Our own gardens contain beauty and plenty. But they also contain scary secrets a’plenty, never-mind Halloween trickery. Plant folklore is rich in stories that pair ordinary everyday objects, and even plants with evil intent. We aren’t talking about the imaginary, insatiable Audrey, the carnivorous plant from “Little Shop of Horrors,” but rather common things like garlic, which, it turns out, is not just the vampire-banisher we thought it was. Rather in plant folklore it is something far more sinister. And yet there is redemption in the garden too.

The Devil’s footprints, that’s one myth about the origins of garlic. Courtesy of Lynette Walther


Common “wisdom” features this lowly allium, as the sure cure to repel vampires. Nothing like a necklace of those stinking “lilies” to thwart Count Dracula and other demons. But look deeper into this potent member of the onion family and you’ll uncover a very dark secret indeed.

Myth has it that when Lucifer was evicted from the Garden of Eden, his own footsteps were marked with garlic that sprang forth. Nothing like the power of evil to push back another form of wickedness. For centuries those so inclined have turned to the “protective” powers of garlic by rubbing it on their chimneys, or hanging it in doorways. The goddess Hecate has been implored for her own powers to help in childbirth, or repulse demons by means of placing heads of garlic at crossroads, or hanging it in birthing rooms. Banish the “evil eye,” that glare-inflicted curse with a dose of garlic, or, better yet, use it to season your bowl of caesar salad.


Leave it to the angels to turn these thorny berry bushes into myth and mystery and yeah, old Lucifer is wrapped up in this juicy tale as well. When Lucifer was vanquished from Heaven by the Archangel Michael, the sore loser landed in a patch of blackberries. Filled with rage at his downfall, he is reported to have spit, pissed and kicked the canes. His curse rendered the berries inedible if eaten after Michaelmas Day. Fortunately, that date falls after most blackberries are harvested and enjoyed. You may have heard of this myth because for some odd reason National Poisoned Blackberries Day actually is a holiday. I kid you not.

Stinging Nettle

Wow, big surprise that stinging nettle has an evil backstory, eh? On the one hand myth has it that carrying around a fresh piece of this vile plant can protect its host from evil spirits. (I’d suggest one of those freezer-type zip-top plastic baggies for this purpose if you are so inclined, or expect to be facing vampires or ghouls anytime soon.) Sprinkle bits of it around your home to ward off evil — but I’d caution against walking barefoot indoors if you do that. Or better yet, use it to stuff an effigy of your nemesis — yeah, good luck with doing that. The way this form of totem is reputed to have its power leads us back to good old Lucifer himself. Again, his first footsteps on earth after being tossed out of Heaven, resulted in nettle-filled footsteps.

And there’s another rather complex story about nettles and Lucifer when he was given buckwheat and oats. So happy with this gift the Devil began singing about his largess. Worried that this Devil would take advantage of the fact that humans relied on those grains, an angel connived a song about “nettles and thistles” which confused the vocalizing Devil. Seizing upon that moment of confusion, the angel switched the seeds, replacing the seeds with those of nettles. Realizing the trickery, old quick-to-anger Lucifer cursed the nettles with a burning itch for all eternity. To this day nettles are also called Devil’s Leaf, Naught Man’s Plaything — Naught Man is another name for the Devil — and Devil’s Apron. It should be noted, however, that nettles are a nutritious and a medicinal plant with numerous benefits.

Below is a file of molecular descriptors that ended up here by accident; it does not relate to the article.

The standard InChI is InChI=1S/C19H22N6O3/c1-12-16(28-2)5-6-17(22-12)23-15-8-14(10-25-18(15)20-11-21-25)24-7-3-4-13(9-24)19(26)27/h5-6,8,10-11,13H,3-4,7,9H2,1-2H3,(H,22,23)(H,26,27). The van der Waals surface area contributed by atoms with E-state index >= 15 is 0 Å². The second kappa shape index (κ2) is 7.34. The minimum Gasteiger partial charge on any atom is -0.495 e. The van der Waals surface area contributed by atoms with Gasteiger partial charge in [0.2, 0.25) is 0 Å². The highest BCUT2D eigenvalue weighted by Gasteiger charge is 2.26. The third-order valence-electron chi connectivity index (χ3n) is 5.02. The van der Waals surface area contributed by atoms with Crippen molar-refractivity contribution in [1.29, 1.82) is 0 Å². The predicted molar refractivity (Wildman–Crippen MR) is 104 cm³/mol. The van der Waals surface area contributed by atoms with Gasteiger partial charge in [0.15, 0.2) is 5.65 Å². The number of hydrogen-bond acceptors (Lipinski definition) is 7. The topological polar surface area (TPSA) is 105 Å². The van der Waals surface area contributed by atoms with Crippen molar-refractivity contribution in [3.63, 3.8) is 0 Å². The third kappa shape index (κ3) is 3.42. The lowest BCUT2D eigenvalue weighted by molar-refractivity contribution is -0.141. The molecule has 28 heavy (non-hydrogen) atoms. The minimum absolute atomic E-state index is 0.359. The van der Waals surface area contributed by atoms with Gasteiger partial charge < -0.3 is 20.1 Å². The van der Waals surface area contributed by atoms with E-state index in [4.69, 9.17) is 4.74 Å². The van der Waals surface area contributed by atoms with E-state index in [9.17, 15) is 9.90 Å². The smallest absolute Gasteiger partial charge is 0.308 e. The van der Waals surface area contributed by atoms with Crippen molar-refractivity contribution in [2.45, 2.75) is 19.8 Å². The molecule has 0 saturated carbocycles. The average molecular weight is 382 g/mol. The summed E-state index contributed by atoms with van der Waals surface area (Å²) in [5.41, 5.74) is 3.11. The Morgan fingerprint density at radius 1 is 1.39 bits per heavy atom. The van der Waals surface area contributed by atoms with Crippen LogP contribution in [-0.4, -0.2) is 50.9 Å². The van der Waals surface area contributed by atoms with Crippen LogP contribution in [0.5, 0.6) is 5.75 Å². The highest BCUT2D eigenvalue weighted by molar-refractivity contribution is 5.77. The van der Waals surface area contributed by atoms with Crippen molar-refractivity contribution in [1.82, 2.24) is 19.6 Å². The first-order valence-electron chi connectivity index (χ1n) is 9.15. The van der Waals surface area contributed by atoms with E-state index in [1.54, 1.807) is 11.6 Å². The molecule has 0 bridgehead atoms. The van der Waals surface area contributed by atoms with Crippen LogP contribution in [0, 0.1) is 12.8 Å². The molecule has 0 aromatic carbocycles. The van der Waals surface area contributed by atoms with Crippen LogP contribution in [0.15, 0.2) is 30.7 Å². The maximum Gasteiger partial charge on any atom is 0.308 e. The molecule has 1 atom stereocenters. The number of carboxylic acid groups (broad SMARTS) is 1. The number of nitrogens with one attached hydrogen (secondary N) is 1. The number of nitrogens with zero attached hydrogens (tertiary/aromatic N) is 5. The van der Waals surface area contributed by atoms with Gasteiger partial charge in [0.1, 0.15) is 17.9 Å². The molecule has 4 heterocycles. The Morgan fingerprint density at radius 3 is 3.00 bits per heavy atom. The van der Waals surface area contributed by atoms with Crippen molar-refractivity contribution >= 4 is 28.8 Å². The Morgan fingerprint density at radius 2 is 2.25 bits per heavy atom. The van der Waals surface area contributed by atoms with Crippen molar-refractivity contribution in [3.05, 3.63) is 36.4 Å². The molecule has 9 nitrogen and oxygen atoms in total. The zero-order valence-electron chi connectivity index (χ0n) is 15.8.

Known far and wide as not only a garnish and culinary herb, parsley is also a beneficial herb reputed to improve digestion as well as freshen breath that might be tainted with the likes of garlic or other foods. However, give someone the root of this deep-rooted herb and you’ll be courting disaster, so legend goes. And, worse yet, if you cut the root your love life will take a turn for the worse. Notoriously difficult to start from seed, it is rumored that only witches can germinate parsley seeds. And if a virgin is unfortunate enough to plant parsley seeds, legend dictates that she will be doomed to give birth to the child of the Devil himself. Old Lucifer again raises his ugly head.

But, there’s hope for you culinary wizards who rely on parsley for dishes like tabbouleh or chimichurri. Plant those seeds on Good Friday, which allows them the time necessary for them to travel to Hell and back seven to nine times, and you’ll also need to plant nine times as many seeds as you want, because Lucifer apparently is also a big fan of parsley — must be for his notoriously bad breath — and he will keep the rest. And now you know why it takes so long for those parsley seeds to germinate.

We all know full well that there are many more plants that we grow that have mythical and actual properties — both good and bad — like foxgloves, monkshood, datura, oleander and others. Best to be aware and advised. Yes indeed thar’ be trouble ‘a brewin’ in those gardens and redemption there too — just a little something to contemplate on this witchery-time of the year.